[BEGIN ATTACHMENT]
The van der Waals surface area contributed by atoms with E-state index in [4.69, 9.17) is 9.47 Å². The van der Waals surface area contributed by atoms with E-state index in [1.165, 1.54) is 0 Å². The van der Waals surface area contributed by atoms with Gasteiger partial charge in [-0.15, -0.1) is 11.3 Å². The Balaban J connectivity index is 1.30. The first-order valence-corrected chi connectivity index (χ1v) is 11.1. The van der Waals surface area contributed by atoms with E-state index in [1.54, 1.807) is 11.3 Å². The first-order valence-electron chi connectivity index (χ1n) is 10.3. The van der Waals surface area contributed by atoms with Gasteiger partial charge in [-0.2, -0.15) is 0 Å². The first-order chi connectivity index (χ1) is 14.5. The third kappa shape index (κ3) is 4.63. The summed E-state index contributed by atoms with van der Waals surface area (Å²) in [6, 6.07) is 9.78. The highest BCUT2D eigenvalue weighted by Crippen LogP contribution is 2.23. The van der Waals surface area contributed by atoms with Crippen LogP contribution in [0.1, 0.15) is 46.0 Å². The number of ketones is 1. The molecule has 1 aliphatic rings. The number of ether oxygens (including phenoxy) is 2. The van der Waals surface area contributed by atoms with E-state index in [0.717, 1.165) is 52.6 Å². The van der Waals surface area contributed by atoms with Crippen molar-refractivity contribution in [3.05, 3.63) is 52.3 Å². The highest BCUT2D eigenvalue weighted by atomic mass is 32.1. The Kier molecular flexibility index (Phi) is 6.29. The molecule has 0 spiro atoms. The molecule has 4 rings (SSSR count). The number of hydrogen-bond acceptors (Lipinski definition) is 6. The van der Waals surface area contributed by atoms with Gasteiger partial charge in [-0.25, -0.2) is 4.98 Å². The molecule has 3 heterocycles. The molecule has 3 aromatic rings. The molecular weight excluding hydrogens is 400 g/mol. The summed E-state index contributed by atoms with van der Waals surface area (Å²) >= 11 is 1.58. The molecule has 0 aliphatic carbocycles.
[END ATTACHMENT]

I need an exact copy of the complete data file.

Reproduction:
The van der Waals surface area contributed by atoms with E-state index in [4.69, 9.17) is 9.47 Å². The van der Waals surface area contributed by atoms with E-state index in [1.165, 1.54) is 0 Å². The van der Waals surface area contributed by atoms with Gasteiger partial charge in [-0.15, -0.1) is 11.3 Å². The Balaban J connectivity index is 1.30. The first-order valence-corrected chi connectivity index (χ1v) is 11.1. The van der Waals surface area contributed by atoms with E-state index in [1.54, 1.807) is 11.3 Å². The first-order valence-electron chi connectivity index (χ1n) is 10.3. The van der Waals surface area contributed by atoms with Gasteiger partial charge in [-0.2, -0.15) is 0 Å². The first-order chi connectivity index (χ1) is 14.5. The third kappa shape index (κ3) is 4.63. The summed E-state index contributed by atoms with van der Waals surface area (Å²) in [6, 6.07) is 9.78. The highest BCUT2D eigenvalue weighted by Crippen LogP contribution is 2.23. The van der Waals surface area contributed by atoms with Crippen LogP contribution in [0.1, 0.15) is 46.0 Å². The number of ketones is 1. The molecule has 1 aliphatic rings. The number of ether oxygens (including phenoxy) is 2. The van der Waals surface area contributed by atoms with E-state index in [0.717, 1.165) is 52.6 Å². The van der Waals surface area contributed by atoms with Crippen molar-refractivity contribution in [3.05, 3.63) is 52.3 Å². The highest BCUT2D eigenvalue weighted by atomic mass is 32.1. The Kier molecular flexibility index (Phi) is 6.29. The molecule has 0 spiro atoms. The molecule has 4 rings (SSSR count). The number of hydrogen-bond acceptors (Lipinski definition) is 6. The van der Waals surface area contributed by atoms with Gasteiger partial charge in [-0.25, -0.2) is 4.98 Å². The molecule has 3 heterocycles. The molecule has 3 aromatic rings. The molecular weight excluding hydrogens is 400 g/mol. The summed E-state index contributed by atoms with van der Waals surface area (Å²) >= 11 is 1.58. The molecule has 0 aliphatic carbocycles.